Cat Day: Why cats actually bring live mice

International Cat Day
Why Cats Bring Home Live Mice – They’re Not ‘Gifts’

Cats hunt more when young and train their offspring to hunt with live prey

© Eibner-Pressefoto / Picture Alliance

When a cat goes hunting, it often brings home live mice or other animals as well. Many believe that these are gifts. But the reason is apparently different, as some experts suspect.

When a cat catches a mouse, it often happens that its owners witness the chase. With great fanfare, the skilled hunter jumps and dances around her prey and plays with the mouse for a while before they eat it.

Many people are fascinated that their pet has such subtle, rustic hunting instincts – and quite a few feel sorry for the poor mice, birds or frogs and find their cat’s behavior cruel. But catching prey is part of the cat’s nature, the instinct being sometimes more intense, sometimes less, depending on the character of the animal. Some cats or kittens hunt a lot – others have little interest and rarely bring home prey.

Why does it have to be a live mouse?

It often happens that cats bring home live mice or other animals such as birds. But why do cats really do this?

If you ask a cat owner, the answer might go something like this: The cat also wants to bring people a gift. Maybe out of worry. If humans provide cats with food, cats can do the same in reverse. But for this purpose a dead animal would suffice. So why one that is still alive?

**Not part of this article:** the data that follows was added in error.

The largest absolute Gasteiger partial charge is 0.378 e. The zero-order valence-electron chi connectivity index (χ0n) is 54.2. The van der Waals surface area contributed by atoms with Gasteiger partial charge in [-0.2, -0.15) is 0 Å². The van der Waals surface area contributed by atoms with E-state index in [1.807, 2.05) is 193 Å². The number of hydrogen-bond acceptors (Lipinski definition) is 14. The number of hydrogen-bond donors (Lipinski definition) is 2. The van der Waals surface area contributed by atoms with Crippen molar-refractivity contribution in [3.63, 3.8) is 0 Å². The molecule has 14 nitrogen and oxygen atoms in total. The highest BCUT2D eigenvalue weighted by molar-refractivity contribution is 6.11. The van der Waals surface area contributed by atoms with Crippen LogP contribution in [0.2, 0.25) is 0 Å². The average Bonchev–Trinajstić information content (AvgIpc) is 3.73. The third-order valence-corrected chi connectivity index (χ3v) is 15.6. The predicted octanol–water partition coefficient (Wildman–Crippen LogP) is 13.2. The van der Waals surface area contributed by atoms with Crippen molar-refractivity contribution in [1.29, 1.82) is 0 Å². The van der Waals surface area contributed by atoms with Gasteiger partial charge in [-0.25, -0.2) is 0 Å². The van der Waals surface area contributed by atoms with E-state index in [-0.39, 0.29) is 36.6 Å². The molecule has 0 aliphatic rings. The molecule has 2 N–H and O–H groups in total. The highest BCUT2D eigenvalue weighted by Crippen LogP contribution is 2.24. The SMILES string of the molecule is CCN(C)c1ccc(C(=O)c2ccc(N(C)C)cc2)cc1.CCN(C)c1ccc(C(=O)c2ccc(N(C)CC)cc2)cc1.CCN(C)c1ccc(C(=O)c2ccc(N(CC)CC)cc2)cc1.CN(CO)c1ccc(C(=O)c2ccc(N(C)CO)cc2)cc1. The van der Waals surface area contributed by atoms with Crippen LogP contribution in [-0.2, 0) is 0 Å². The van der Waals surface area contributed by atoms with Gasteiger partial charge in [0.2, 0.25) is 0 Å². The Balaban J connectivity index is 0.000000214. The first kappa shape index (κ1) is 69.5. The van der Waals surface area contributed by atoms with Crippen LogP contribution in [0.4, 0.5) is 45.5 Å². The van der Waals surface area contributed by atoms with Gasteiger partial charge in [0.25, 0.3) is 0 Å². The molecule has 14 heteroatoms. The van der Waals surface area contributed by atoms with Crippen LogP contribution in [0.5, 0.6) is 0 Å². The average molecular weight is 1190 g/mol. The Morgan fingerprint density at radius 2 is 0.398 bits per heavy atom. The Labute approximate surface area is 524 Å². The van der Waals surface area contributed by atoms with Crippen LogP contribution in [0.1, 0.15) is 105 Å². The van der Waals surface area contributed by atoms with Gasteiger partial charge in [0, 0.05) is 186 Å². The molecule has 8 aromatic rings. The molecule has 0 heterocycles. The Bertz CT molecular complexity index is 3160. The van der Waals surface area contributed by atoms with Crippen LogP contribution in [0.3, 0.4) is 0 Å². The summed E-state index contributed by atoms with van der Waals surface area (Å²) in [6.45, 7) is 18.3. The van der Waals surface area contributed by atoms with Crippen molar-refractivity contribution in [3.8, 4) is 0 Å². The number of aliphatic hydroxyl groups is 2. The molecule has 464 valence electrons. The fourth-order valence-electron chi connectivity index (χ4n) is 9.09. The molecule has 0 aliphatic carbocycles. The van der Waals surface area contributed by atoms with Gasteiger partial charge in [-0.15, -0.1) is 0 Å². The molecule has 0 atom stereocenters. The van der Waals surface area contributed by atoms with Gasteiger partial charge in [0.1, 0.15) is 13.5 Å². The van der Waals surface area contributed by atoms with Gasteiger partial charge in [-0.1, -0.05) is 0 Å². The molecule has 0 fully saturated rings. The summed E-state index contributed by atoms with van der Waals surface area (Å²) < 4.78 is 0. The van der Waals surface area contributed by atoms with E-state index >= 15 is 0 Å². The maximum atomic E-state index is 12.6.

No cat has yet answered the question of why it drags live mice or other small animals through cat flaps or open doors and then lets them run back onto the living room carpet. But behavioral biologists are on the trail of the phenomenon.

The cat wants to teach “their” humans to hunt

One explanation given by experts is that cats are not gifting humans with live prey, they want to teach humans something: namely how to hunt. A skill cats may find vital. It serves – at least instinctively – to nourish and also take care of the offspring.

German and British ethologists explain it as follows: Cats hunt more when they are young. As the kittens grow, the more often it happens that the adult animals present their prey alive to their offspring. Because the little ones have to fend for themselves and learn to hunt and catch their prey.

Cats also seem to transmit this behavior to the household they live in, meaning the people there.

Apparently, cats find humans completely incapable of catching mice. The cat instinctively wants to teach “her” humans to hunt themselves. From this behavior you can also see that the cat sees itself as the head and the person in charge of a household, the experts write at ‘Tiergesund.de’.

Some people can actually catch mice

Many pet owners can certainly attest that cats define how things are in a household. So the next time your cat or hangover brings home a live animal, you know it’s for educational purposes.

Some people actually manage to capture the live mouse – and then release the rodent back into the wild without harming it. The mouse must be very happy about it. One can only imagine what the cat thinks about such behavior.

Sources: “Tiergesund.de”, “Pet-Happy-com”



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